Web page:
> But, those people wouldn't have used PyGTK (or GTK) before. Don't
    > get a mind-shift just bcoz of some famous personality has said it.
    > Usually I will try out the possiblities and then choose from the
    > domain.


    If you have time, sure. Being guinea pig is a great way to learn. :) I
    did that with Java. After that, I swore I would never be another
    guinea pig again. :) I've done my share.

    Jokes aside. The easiest way of being taller than giants is to stand
    on their shoulders. The problem nowadays is there are all too many
    things to learn in life, and life unfortunately is short. Who you
    spend time talking to, and whose opinion you rely on, makes a big
    difference. Nowadays I realize I must relying on words of expert
    friends that have been there, done that. It's much more effective.
    Anyway, these are lessons that people learn, sooner or later.

    See also:

    http://groups.google.com/groups?hl=...m=axa6b.64498$

    "I have to concur with Cameron on the immaturity of Gtk under
    win32..."
    "Unless running on win32 is of secondary importance, I don't think Gtk
    would
    is a good choice until some of the Gtk/win32 bugs and other issues are
    worked out..."

    Your opinion, and opinions like the above, are the types of comments
    that I take into account. So, I have nothing against GTK in Windows
    per se, but it just seems to need a bit more time. Python did not
    start this good either.

    regards,

    Hung Jung
    Hung Jung Lu, Apr 6, 2004
    #7
  8. >> The basic idea is fairly similar in both, but event handlers
    >> ("signal handlers" in Gtk terminology) seem more straightforward
    >> to set up in PyGtk. In wxPython, for example, you have to get the
    >> ID number of the widget and pass that to an event-binding function;
    >> in PyGtk, you just pass the widget itself.
    >>
    >> That's just one example of how the PyGtk API is simpler. It might
    >> not sound like much, but lots of little things like that add up
    >> to make me like PyGtk much better.

    >
    >
    > I know, I can't believe wxPython doesn't use a simpler API for things
    > like event binding rather than just sticking to the C++ api so closely.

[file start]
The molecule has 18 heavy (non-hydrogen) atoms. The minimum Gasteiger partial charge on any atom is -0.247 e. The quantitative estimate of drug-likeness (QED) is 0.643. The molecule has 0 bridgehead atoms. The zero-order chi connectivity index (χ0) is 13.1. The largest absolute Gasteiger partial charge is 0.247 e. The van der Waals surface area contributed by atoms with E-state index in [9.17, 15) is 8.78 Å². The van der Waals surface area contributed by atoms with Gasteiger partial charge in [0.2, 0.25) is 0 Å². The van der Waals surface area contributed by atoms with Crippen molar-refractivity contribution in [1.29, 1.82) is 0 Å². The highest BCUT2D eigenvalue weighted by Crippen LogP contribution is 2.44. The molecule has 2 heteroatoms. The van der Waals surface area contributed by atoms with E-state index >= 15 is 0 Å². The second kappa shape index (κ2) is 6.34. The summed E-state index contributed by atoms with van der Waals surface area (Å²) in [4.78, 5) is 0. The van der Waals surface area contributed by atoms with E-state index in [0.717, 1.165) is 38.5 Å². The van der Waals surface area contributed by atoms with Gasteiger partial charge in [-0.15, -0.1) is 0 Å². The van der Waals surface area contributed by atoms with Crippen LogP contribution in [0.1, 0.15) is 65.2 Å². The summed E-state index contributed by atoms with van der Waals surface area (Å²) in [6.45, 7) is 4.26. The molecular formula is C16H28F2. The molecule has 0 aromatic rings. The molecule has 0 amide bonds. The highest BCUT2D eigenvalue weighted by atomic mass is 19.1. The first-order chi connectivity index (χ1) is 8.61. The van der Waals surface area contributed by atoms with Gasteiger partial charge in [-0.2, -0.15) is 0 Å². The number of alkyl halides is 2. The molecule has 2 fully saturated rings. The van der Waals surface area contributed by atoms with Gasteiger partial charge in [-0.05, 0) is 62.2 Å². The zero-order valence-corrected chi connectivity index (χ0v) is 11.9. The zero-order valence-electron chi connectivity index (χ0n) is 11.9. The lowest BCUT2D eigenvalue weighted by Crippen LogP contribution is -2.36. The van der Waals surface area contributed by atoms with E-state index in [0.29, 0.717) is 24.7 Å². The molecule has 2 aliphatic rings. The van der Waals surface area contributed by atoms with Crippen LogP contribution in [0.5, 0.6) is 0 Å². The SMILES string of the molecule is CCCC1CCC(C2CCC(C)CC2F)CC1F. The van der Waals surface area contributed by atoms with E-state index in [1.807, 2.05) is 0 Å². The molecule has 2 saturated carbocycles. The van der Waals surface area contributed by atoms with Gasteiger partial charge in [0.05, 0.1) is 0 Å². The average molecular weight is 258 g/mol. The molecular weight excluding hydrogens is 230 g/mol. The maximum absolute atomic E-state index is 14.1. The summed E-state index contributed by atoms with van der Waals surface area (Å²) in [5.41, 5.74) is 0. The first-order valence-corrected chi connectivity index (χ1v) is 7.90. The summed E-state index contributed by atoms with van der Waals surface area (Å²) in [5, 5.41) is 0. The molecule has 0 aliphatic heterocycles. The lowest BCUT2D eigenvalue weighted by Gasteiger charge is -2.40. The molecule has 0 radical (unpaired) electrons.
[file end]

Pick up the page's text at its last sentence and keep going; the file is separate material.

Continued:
> That's why people are creating their own wrappers to wxPython now. It's
    > ridiculous. And yes, I know event binding was made slightly simpler for
    > 2.5. 2.5 also takes some steps backwards, in the name of being more
    > like the C++ api.


    Simpler? According to Greg, passing ids of the widget was a
    pain...well, in 2.5 you can pass the widget. Apparently that is
    significant enough to warrant Greg complaining about it, and Robin Dunn
    to fix it.

    What parts of the 2.4 to 2.5 conversion are steps backward?

    - Josiah
    Josiah Carlson, Apr 7, 2004
    #8
  9. Sridhar R

    DH Guest

    Josiah Carlson wrote:
    >>> That's just one example of how the PyGtk API is simpler. It might
    >>> not sound like much, but lots of little things like that add up
    >>> to make me like PyGtk much better.

    ....

    > What parts of the 2.4 to 2.5 conversion are steps backward?


    Here's one example of unneeded extra typing, compared to virtually every
    other GUI API, to further illustrate Josiah's point:

    Java drawline: (AWT & Swing)
    graphics.drawline(x1,y1,x2,y2)

    Visual Basic drawline:
    graphics.drawline(pen,x1,y1,x2,y2)

    pyqt drawline:
    painter.drawline(x1,y1,x2,y2)

    anygui drawline: (wraps wxpython and other guis)
    canvas.drawLine(x1,y1,x2,y2)

    piddle drawline: (wraps wxpython and other guis)
    canvas.drawline(x1,y1,x2,y2)

    pythoncard drawline (wraps wxpython)
    drawline(x1,y1,x2,y2)

    pygtk drawline:
    draw_line(drawable, gc, x1, y1, x2, y2)

    tkinter drawline:
    canvas.create_line(x1,y1,x2,y2)

    pygame drawline:
    pygame.draw.line(surface,(r,g,b),(x1,y1),(x2,y2))

    wxPython 2.4 drawline:
    wxdc.drawline(x1,y1,x2,y2)

    wxPython 2.5 drawline:
    wxdc.drawline (wxPoint(x1,y1),wxPoint(x2,y2))
    or the much simpler ((x1,y1),(x2,y2))
    or you can do drawlineXY(x1,y1,x2,y2)

    Admittedly, wxPython is still simpler than OpenGL:
    def drawline(x1,y1,x2,y2):
    glBegin (GL_LINES)